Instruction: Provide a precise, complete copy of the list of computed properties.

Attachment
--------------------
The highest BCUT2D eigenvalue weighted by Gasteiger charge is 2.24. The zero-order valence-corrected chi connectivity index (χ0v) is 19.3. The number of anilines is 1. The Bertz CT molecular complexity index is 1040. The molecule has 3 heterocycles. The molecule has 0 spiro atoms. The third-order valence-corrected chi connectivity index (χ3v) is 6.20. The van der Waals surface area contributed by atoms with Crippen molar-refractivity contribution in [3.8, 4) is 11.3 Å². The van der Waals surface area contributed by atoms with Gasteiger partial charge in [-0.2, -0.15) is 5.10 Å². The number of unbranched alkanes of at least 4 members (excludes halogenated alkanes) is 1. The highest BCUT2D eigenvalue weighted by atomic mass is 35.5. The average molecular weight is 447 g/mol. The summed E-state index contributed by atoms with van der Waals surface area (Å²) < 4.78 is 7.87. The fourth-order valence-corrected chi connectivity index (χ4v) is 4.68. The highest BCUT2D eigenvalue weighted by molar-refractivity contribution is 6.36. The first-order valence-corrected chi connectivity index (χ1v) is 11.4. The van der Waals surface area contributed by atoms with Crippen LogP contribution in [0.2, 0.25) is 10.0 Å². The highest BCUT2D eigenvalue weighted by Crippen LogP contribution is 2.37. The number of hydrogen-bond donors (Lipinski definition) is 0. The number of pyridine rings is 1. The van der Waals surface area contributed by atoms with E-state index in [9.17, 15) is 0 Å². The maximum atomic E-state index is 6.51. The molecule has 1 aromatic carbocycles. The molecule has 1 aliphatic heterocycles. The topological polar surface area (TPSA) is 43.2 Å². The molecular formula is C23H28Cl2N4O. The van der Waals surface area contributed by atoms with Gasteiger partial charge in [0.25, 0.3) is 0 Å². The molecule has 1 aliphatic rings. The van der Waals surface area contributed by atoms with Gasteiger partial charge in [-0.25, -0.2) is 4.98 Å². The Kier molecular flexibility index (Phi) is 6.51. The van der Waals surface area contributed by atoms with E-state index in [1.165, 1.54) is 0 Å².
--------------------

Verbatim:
The highest BCUT2D eigenvalue weighted by Gasteiger charge is 2.24. The zero-order valence-corrected chi connectivity index (χ0v) is 19.3. The number of anilines is 1. The Bertz CT molecular complexity index is 1040. The molecule has 3 heterocycles. The molecule has 0 spiro atoms. The third-order valence-corrected chi connectivity index (χ3v) is 6.20. The van der Waals surface area contributed by atoms with Crippen molar-refractivity contribution in [3.8, 4) is 11.3 Å². The van der Waals surface area contributed by atoms with Gasteiger partial charge in [-0.2, -0.15) is 5.10 Å². The number of unbranched alkanes of at least 4 members (excludes halogenated alkanes) is 1. The highest BCUT2D eigenvalue weighted by atomic mass is 35.5. The average molecular weight is 447 g/mol. The summed E-state index contributed by atoms with van der Waals surface area (Å²) < 4.78 is 7.87. The fourth-order valence-corrected chi connectivity index (χ4v) is 4.68. The highest BCUT2D eigenvalue weighted by molar-refractivity contribution is 6.36. The first-order valence-corrected chi connectivity index (χ1v) is 11.4. The van der Waals surface area contributed by atoms with Crippen LogP contribution in [0.2, 0.25) is 10.0 Å². The highest BCUT2D eigenvalue weighted by Crippen LogP contribution is 2.37. The number of hydrogen-bond donors (Lipinski definition) is 0. The number of pyridine rings is 1. The van der Waals surface area contributed by atoms with E-state index in [9.17, 15) is 0 Å². The maximum atomic E-state index is 6.51. The molecule has 1 aromatic carbocycles. The molecule has 1 aliphatic heterocycles. The topological polar surface area (TPSA) is 43.2 Å². The molecular formula is C23H28Cl2N4O. The van der Waals surface area contributed by atoms with Gasteiger partial charge in [0.25, 0.3) is 0 Å². The molecule has 1 aliphatic rings. The van der Waals surface area contributed by atoms with Gasteiger partial charge in [-0.25, -0.2) is 4.98 Å². The Kier molecular flexibility index (Phi) is 6.51. The van der Waals surface area contributed by atoms with E-state index in [1.165, 1.54) is 0 Å².